Aussie student cracks time travel code

 

A young University of Queensland student says he has found a way to "square the numbers" and prove that "paradox-free" time travel is theoretically possible in our universe.

From Back To The Future to Terminator to 12 Monkeys, stories dealing with time travel invariably have had to grapple with an age-old head-scratcher.

The so-called "grandfather paradox" - that a time traveller could kill their grandparent, preventing their own birth - broadly describes the logical inconsistency that arises from any action that would change the past.

But Germain Tobar, a fourth-year Bachelor of Advanced Science student, believes he has solved the riddle.

"Classical dynamics says if you know the state of a system at a particular time, this can tell us the entire history of the system," he said in a statement.

"This has a wide range of applications, from allowing us to send rockets to other planets and modelling how fluids flow. For example, if I know the current position and velocity of an object falling under the force of gravity, I can calculate where it will be at any time."

Einstein's theory of general relativity, however, predicts the existence of time loops or time travel, "where an event can be both in the past and future of itself - theoretically turning the study of dynamics on its head".

Mr Tobar said a unified theory that could reconcile both traditional dynamics and Einstein's theory of relativity was the holy grail of physics.

"But the current science says both theories cannot both be true," he said.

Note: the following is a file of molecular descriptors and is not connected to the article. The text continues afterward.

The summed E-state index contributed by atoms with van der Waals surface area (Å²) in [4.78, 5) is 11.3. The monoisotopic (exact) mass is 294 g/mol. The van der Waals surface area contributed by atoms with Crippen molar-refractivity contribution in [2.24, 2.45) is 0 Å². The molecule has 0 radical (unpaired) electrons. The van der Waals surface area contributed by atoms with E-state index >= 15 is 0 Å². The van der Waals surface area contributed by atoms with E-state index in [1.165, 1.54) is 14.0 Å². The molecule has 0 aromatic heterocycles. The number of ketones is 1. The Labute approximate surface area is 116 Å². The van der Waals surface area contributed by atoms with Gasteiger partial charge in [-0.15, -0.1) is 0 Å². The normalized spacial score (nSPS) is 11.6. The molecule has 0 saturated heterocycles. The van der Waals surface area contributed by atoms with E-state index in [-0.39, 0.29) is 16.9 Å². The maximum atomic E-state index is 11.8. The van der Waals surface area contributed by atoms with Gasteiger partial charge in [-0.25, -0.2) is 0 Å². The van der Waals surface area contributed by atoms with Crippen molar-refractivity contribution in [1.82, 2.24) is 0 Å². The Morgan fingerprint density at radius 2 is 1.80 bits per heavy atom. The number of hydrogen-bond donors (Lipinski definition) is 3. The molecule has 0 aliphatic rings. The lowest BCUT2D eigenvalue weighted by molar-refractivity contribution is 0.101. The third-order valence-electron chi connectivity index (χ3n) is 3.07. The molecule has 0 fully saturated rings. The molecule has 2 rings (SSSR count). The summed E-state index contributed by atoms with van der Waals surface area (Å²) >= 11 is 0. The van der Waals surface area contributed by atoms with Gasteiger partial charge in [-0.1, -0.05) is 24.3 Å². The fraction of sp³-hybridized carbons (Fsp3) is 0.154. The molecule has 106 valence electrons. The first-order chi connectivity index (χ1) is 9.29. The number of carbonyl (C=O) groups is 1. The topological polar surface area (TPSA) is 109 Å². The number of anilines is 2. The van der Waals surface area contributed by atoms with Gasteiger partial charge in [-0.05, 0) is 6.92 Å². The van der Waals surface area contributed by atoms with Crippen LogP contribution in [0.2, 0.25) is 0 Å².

"As physicists, we want to understand the universe's most basic, underlying laws and for years I've puzzled on how the science of dynamics can square with Einstein's predictions. I wondered, 'Is time travel mathematically possible?'"

Dr Fabio Costa, left, with Bachelor of Advanced Science student Germain Tobar. Picture: UQ
Dr Fabio Costa, left, with Bachelor of Advanced Science student Germain Tobar. Picture: UQ

 

Mr Tobar and his supervisor, UQ physicist Dr Fabio Costa, say they have found a way to "square the numbers" - and that the findings have fascinating consequences for science.

"The maths checks out - and the results are the stuff of science fiction," Dr Costa said.

Dr Costa gives the example of travelling in time in an attempt to stop COVID-19's "patient zero" being exposed to the virus.

As the grandfather paradox shows, if you stopped that individual getting infected, "that would eliminate the motivation for you to go back and stop the pandemic in the first place".

"This is a paradox - an inconsistency that often leads people to think that time travel cannot occur in our universe," he said.

"Some physicists say it is possible, but logically it's hard to accept because that would affect our freedom to make any arbitrary action. It would mean you can time travel, but you cannot do anything that would cause a paradox to occur."

But the researchers, whose findings appear in the journal Classical and Quantum Gravity, say their mathematical modelling shows that neither of these conditions have to be the case.

Instead, they show it is possible for events to adjust themselves to be logically consistent with any action that the time traveller makes.

"In the coronavirus patient zero example, you might try and stop patient zero from becoming infected, but in doing so you would catch the virus and become patient zero, or someone else would," Mr Tobar said.

"No matter what you did, the salient events would just recalibrate around you. This would mean that - no matter your actions - the pandemic would occur, giving your younger self the motivation to go back and stop it."

He added, "Try as you might to create a paradox, the events will always adjust themselves, to avoid any inconsistency. The range of mathematical processes we discovered show that time travel with free will is logically possible in our universe without any paradox."

 

frank.chung@news.com.au

 

Originally published as Aussie student cracks time travel code


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